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Friday, May 21, 2010

Medvedev Good-Cops Ukrainian Students




If every guest speaker meant what he or she said, we’d be a G20 country.


May 1995.
Speaking at the Taras Shevchenko National University, Bill Clinton said this:

But your efforts will not be in vain, because the course is right, even if the path is difficult. The toil is bitter, but the harvest is sweet, as the old proverb says. In time, your transformation will deliver better, more prosperous lives and the chance for you and your children to realize your God-given potential. You and your children will reap the harvest of today's sacrifices.

In the pursuit of peace and prosperity, you have been well served by President Kuchma and his government's bold and farsighted leadership. You should know this: As you build your future, the United States will stand with you.

15 years later.
The Children of the Sweet Harvest meet another guest speaker: Dmitry Medvedev, President of Russia.

“They brought me this iPad. I don't know if you have it,” he tells them teasingly, answering a question about his reading preferences. (Ukrainian students live on a God-given monthly stipend of $50.)




On a lighter note, he promised them that Russia wouldn’t use its Black Sea Fleet against neighbors.
Student: How do you see the strategic importance of preserving this base in Sevastopol for...

Medvedev:
Let’s have a straight talk: Will Russia use its Black Sea Fleet to attack neighboring states? No, it won’t. Hahaha! We’re a peaceful country.

One of the students turned out to have a name that’s hard to forget: Ihor Yushchenko.

That didn't spoil the party. Medvedev got high marks from the audience.



Among other things, he recalled attending a conference at the University two decades ago as a postgraduate from Leningrad.


An easygoing democratic type, he now reads Gogol on his iPad.

Videos embedded from:

http://censor.net.ua/go/offer/ResourceID/159335.html
http://www.youtube.com/watch?v=G8xZs0wAcqc
Original sources:

http://ictv.ua
http://novy.tv
Spoofs:
http://durdom.in.ua/uk/main/photo/photo_id/16028/person_id/119.phtml
http://durdom.in.ua/uk/main/photo/photo_id/16073/person_id/119.phtml

4 comments:

Ropi said...

Well, we have to admit that Medvedev has much more human image than Putin and it is a good point for him. Or not if I think to my former Maths teacher who gave bad marks with huge smile. :P

James Stanhope said...

In reading this blog over the past two years or so, I've noticed that you've become sardonically critical of the U.S. government for supposedly abandoning Ukraine to the Russians.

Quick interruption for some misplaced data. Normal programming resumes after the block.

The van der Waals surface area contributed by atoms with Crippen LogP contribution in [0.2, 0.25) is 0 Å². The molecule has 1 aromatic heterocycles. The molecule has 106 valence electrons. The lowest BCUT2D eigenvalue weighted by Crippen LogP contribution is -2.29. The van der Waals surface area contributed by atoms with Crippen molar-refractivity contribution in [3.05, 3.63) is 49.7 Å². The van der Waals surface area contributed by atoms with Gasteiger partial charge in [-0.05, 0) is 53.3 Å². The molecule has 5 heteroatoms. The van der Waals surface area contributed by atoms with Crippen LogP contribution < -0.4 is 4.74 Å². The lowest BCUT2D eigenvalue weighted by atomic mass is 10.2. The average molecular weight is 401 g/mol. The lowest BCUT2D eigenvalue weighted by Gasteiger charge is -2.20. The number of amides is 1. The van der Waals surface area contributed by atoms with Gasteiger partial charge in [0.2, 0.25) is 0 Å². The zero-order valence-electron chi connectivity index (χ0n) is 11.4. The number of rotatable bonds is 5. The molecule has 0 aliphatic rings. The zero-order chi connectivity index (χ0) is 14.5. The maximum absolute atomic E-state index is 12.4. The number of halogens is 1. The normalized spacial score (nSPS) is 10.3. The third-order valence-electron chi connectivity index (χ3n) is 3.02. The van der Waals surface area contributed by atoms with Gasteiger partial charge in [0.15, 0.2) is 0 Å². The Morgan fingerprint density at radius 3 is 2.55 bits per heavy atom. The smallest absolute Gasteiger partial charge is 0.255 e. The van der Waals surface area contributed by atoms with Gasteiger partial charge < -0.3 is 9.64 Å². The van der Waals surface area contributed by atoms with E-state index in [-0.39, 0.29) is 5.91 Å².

Specifically, how should the U.S. government have acted toward Ukraine since Yuschenko's election in 2004? Which specific U.S. policy failure led to Ukraine's turning to Russia for help, in your opinion?

Anonymous said...

Would you please upload the first video again?

Taras said...

Ropi,

That’s the essence of the “good cop, bad cop” approach.

As good as he may be, Medvedev gave ProFFessor Yanukovych an F on his “Let Me Pump That Gas from Central Asia.”:)


James,

Thank you for reading my blog!

I believe the U.S. abandoned Ukraine right after we gave up our nukes. From then on, we became a non-priority, to be revisited on a contingency/residual basis.

To help ourselves, we Ukrainians should have been more assertive internationally and more active domestically.

To help Ukraine, the U.S. should have been more grassroots-oriented (not Kuchma-oriented) and more reform-oriented (not IMF-oriented).

None of this happened.

The collapse of communism put Eastern Europe (less communist/Russian Empire experience) on a Europe track, and Ukraine (more experience) on a Eurasia track.

Just compare the U.S. policy toward Ukraine (no nukes) with its policy toward the Baltics (no Russian troops).

These track placements contributed to where we are now.

What should the U.S. have done to help Yushchenko? I don’t know. Maybe the U.S. could have persuaded his U.S.-born wife to teach him how to fight corruption?

But then I recall how, according to some sources, she flew her mother to Kyiv for his inauguration using an oligarch-sponsored charter flight:)

I’m not saying Yushchenko was beyond hope. Something could have been done to boost his strengths and neutralize his weaknesses.

Bottom line, I think his victory brought a wave of “end of history” euphoria to Kyiv and Washington. That made a lot of people fall asleep at the switch.


Anonymous,

Thank you for alerting me to this problem! I’m afraid I can’t re-upload it. I embedded it from someone else’s YouTube account.